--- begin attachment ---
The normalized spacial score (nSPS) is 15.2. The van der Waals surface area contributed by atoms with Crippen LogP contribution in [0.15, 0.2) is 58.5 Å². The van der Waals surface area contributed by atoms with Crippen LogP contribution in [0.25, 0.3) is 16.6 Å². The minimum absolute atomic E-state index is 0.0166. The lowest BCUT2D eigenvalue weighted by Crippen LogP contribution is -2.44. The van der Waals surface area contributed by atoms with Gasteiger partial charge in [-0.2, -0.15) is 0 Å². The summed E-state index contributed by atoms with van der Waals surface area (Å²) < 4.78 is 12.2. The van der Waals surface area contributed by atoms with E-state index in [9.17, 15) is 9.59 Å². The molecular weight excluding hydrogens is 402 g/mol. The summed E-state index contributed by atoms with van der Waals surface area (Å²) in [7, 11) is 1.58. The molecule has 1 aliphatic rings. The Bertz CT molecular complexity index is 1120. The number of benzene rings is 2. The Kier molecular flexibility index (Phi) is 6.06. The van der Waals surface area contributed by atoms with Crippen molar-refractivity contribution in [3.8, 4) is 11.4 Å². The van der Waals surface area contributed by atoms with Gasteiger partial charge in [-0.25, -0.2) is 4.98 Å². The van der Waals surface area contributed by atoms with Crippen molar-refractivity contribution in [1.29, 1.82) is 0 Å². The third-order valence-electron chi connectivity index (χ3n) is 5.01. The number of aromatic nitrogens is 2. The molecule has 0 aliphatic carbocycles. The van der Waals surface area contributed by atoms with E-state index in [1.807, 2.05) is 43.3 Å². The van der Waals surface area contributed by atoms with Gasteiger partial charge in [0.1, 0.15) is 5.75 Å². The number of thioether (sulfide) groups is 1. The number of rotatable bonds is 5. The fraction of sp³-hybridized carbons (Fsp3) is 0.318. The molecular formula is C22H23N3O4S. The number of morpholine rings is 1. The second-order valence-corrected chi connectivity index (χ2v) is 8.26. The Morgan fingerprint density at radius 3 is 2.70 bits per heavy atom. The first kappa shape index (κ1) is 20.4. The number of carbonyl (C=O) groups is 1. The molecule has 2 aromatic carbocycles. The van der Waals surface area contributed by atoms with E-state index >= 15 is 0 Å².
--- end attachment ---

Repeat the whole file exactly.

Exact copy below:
The normalized spacial score (nSPS) is 15.2. The van der Waals surface area contributed by atoms with Crippen LogP contribution in [0.15, 0.2) is 58.5 Å². The van der Waals surface area contributed by atoms with Crippen LogP contribution in [0.25, 0.3) is 16.6 Å². The minimum absolute atomic E-state index is 0.0166. The lowest BCUT2D eigenvalue weighted by Crippen LogP contribution is -2.44. The van der Waals surface area contributed by atoms with Gasteiger partial charge in [-0.2, -0.15) is 0 Å². The summed E-state index contributed by atoms with van der Waals surface area (Å²) < 4.78 is 12.2. The van der Waals surface area contributed by atoms with E-state index in [9.17, 15) is 9.59 Å². The molecular weight excluding hydrogens is 402 g/mol. The summed E-state index contributed by atoms with van der Waals surface area (Å²) in [7, 11) is 1.58. The molecule has 1 aliphatic rings. The Bertz CT molecular complexity index is 1120. The number of benzene rings is 2. The Kier molecular flexibility index (Phi) is 6.06. The van der Waals surface area contributed by atoms with Crippen molar-refractivity contribution in [3.8, 4) is 11.4 Å². The van der Waals surface area contributed by atoms with Gasteiger partial charge in [-0.25, -0.2) is 4.98 Å². The van der Waals surface area contributed by atoms with Crippen molar-refractivity contribution in [1.29, 1.82) is 0 Å². The third-order valence-electron chi connectivity index (χ3n) is 5.01. The number of aromatic nitrogens is 2. The molecule has 0 aliphatic carbocycles. The van der Waals surface area contributed by atoms with E-state index in [1.807, 2.05) is 43.3 Å². The van der Waals surface area contributed by atoms with Gasteiger partial charge in [0.1, 0.15) is 5.75 Å². The number of thioether (sulfide) groups is 1. The number of rotatable bonds is 5. The fraction of sp³-hybridized carbons (Fsp3) is 0.318. The molecular formula is C22H23N3O4S. The number of morpholine rings is 1. The second-order valence-corrected chi connectivity index (χ2v) is 8.26. The Morgan fingerprint density at radius 3 is 2.70 bits per heavy atom. The first kappa shape index (κ1) is 20.4. The number of carbonyl (C=O) groups is 1. The molecule has 2 aromatic carbocycles. The van der Waals surface area contributed by atoms with E-state index >= 15 is 0 Å².